Roaches: How to keep them out of the house
January 12, 2015
One of the oldest known species-the first modern cockroach appeared over 60 million years ago, the cockroach is also one of the most stubborn household invaders to get rid of. Not only do they contaminate your household, they also bring disease and other health hazards to people living with this pest.
Able to survive on almost any substance, these insects are often found on unsanitary materials including rotten food, dressings which are septic, fermenting substances, and feces. Because these items are already unclean, the cockroach spreads germs and disease as it moves from one area of the house to another.
These pests also leave feces behind, which many people are allergic to and can become ill by inhaling dust particles containing cockroach feces or bits of body parts which have become airborne. These allergens do not remain airborne for an extended period of time but settle in fabric or dust and are often stirred up by movement such as vacuuming or rearranging bedding or other fabrics which tend to trap dust. These allergens may also cause asthma to form in younger children of preschool age or cause wheezing and coughing in babies less than one year old.
Since cockroaches tend to be found in the kitchen around food and water sources, food contamination is a major problem. Food which has not been stored correctly is often contaminated with the cockroach’s odor as well as containing bits of feces, saliva and other parts of the insect. This is a major health hazard as cockroaches are carriers of serious diseases such as typhoid, dysentery, and poliomyelitis as well as gastroenteritis.
Not only are these pests hazardous to health because of risks from the antigens for allergy or asthma suffers and because they are carriers of germs which could cause serious diseases; they also pose a health risk from some of the substances such as pesticides that people use to try to eliminate an infestation.
The best way to avoid these pests is to make sure they never enter your home in the first place; prevention is the key. There are several simple things a household can do to make sure these pests do not get a foothold in the living space.
Make sure yard debris is moved from the exterior of the house since wood piles and piles of other substances such as leaves, clippings, straw, or other yard waste can be a favorite hiding place of this bug and the cockroach will easily be able to move into the house when it gets colder. It is also easy to bring in this pest accidentally by bringing in pieces of yard waste or wood.
Extend this clean up to the inside of the house by regularly cleaning up rubbish and unused items such as old newspapers and magazines. Every three or four months, check the undersides and backs of furniture and hidden area such as ducts and false ceilings for evidence of cockroaches.
Keep roaches from coming into the house by sealing cracks in exterior walls as well as cracks inside the house. This can be a time-consuming activity but well worth the effort since this removes the majority of breeding and hiding places. Do not forget to fill cracks in kitchen cabinets, the sides of door, window, and floor moldings as well as any openings in kitchen and bathroom pipes. Seal any cracks found on ceilings and floors as well.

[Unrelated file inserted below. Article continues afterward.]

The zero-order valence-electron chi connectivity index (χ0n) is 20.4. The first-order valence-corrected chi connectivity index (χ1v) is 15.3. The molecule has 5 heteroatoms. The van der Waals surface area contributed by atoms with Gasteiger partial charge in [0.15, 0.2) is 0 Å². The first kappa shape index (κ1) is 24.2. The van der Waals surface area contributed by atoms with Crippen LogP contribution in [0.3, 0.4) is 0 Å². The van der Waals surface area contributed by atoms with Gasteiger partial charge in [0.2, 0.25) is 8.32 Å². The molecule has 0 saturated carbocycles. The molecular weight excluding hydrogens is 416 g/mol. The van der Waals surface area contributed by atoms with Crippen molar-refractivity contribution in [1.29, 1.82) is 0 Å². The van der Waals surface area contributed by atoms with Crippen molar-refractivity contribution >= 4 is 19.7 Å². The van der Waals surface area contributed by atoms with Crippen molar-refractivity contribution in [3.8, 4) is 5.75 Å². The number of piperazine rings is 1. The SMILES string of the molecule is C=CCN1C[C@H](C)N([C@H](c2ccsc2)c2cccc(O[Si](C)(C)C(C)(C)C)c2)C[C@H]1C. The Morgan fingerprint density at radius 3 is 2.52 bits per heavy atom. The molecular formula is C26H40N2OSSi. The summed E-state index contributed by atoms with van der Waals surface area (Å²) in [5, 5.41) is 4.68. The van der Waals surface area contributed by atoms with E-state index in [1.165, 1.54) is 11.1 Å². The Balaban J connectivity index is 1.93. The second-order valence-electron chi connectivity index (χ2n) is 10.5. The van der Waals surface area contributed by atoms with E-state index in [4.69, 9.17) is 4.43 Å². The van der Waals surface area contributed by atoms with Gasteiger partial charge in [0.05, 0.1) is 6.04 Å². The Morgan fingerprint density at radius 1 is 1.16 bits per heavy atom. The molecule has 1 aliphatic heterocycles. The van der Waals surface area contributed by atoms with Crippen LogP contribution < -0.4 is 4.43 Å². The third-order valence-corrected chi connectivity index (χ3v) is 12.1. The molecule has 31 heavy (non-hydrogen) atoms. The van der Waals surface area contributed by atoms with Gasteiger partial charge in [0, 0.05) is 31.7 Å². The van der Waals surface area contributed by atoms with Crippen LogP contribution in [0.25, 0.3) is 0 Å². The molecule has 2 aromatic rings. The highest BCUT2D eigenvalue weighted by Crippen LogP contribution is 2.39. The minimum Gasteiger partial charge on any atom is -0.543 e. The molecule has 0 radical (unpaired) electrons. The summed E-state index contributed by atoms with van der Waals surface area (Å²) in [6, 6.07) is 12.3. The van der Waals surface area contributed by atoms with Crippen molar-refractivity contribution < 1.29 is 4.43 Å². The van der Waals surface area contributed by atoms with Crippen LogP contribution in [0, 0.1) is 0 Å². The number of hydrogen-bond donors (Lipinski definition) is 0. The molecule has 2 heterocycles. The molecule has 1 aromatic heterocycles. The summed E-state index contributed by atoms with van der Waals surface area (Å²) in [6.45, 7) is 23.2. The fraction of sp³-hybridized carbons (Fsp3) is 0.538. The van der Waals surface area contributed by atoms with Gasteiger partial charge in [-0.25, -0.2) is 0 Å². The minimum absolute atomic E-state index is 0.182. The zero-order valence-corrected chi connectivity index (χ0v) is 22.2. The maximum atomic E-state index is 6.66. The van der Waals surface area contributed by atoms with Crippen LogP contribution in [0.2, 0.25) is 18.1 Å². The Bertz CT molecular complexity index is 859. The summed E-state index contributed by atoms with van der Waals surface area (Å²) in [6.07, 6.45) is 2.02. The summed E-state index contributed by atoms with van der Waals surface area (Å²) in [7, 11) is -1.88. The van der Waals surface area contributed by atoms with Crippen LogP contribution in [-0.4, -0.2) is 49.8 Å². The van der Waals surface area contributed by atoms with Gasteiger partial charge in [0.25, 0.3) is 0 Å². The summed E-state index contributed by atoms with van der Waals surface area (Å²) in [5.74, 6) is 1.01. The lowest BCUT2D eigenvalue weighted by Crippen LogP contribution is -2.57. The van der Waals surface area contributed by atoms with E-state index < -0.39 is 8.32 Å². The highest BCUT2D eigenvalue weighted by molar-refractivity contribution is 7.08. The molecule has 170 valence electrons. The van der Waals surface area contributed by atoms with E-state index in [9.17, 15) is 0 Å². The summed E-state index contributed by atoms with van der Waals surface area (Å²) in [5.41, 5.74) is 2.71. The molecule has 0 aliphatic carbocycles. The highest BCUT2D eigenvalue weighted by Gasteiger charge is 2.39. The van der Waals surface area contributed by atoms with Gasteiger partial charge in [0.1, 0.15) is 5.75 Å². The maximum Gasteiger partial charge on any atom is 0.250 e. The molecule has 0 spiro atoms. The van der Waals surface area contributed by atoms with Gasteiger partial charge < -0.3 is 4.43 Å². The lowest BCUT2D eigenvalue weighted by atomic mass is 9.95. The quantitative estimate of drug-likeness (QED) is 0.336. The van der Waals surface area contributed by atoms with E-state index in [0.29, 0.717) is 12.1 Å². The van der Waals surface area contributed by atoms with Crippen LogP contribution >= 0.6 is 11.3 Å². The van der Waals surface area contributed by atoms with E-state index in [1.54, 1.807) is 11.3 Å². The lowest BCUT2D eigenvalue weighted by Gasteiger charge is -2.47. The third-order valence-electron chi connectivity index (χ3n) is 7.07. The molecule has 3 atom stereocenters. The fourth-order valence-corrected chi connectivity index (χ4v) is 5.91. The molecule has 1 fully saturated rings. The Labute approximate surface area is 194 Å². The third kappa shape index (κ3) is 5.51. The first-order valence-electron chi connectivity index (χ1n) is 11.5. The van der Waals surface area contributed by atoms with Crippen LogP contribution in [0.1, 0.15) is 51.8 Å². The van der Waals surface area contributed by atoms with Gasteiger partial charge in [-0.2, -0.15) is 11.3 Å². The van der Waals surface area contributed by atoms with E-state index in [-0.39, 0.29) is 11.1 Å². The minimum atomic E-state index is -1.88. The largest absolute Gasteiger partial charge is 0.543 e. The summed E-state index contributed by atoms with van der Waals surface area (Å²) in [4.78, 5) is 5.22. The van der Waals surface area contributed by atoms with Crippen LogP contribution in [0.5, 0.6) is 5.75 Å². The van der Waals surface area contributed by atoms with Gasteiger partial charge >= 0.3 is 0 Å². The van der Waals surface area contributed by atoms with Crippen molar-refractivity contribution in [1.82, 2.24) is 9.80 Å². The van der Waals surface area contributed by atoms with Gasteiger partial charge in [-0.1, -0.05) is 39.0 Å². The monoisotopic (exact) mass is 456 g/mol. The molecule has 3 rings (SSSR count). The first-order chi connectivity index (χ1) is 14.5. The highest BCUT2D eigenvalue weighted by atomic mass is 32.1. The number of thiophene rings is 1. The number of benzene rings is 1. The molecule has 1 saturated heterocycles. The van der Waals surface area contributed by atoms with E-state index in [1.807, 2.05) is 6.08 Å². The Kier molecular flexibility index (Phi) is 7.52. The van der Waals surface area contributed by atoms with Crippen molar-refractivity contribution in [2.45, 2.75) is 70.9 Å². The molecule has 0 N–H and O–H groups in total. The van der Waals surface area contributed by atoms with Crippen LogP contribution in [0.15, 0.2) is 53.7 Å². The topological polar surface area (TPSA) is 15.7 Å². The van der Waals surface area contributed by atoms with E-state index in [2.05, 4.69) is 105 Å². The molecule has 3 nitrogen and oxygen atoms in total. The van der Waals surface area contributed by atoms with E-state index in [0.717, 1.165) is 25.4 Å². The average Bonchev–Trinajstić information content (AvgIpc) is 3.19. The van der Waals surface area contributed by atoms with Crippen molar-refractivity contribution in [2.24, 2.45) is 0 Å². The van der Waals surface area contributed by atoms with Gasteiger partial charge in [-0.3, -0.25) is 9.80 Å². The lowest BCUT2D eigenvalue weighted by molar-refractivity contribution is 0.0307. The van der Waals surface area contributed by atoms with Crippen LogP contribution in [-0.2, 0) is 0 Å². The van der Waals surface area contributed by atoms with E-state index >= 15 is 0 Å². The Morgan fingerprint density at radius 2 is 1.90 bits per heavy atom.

Drains are also a good entry point for this pest; place an amount of petroleum jelly that is at least 10 centimeters wide around a drain hole and place wire mesh (about 2mm) to prevent entry.
Do not wait until you have roaches to set out traps. Using traps as a preventative measure will help catch them before they enter the house. One way to attract them to the traps is to not caulk some cracks which are near entry areas such as a drain or vents. As a backup measure, spray with a gel or liquid insecticide.
Because cockroaches will go where there is a food source, cut off any source of food. Keep the kitchen dry and clean and wash and put away dishes after a meal; do not leave them on furniture or in sinks. Do not forget to clean the microwave and toaster and turn them on in order to get rid of any scent of food they might contain. Clean beneath the stove and refrigerator regularly; a lot of food particles get trapped under these appliances.
Make sure household rubbish and garbage containers have tight lids and that trash is emptied on a daily basis; bags should be tied securely to prevent garbage falling out. After you feed pets, remove the remaining pet food, store the food securely, and clean the pet dishes right away; pet food is often an overlooked open source of food for roaches, and they love it just as much as human food. Remember that roaches are nocturnal; do not leave any food out overnight.
Cockroaches also need a water source and are attracted to damp areas, so try to not have standing water anywhere in the house; most common sources of standing water are in bathtubs, dishes soaking in the sink, or stopped-up sinks. Think about getting a dehumidifier if the house or apartment tends to be damp. Check your pipes and faucets for leaks regularly and put roach traps under sinks.
If you follow these tips, you have a much better chance of remaining roach-free. The harder a household makes it for a roach to enter and thrive, the less likely it is to decide to make your house its own personal roach motel. For all of your cockroach pest problems, Alliance Pest Services is your local pest and roach removal expert.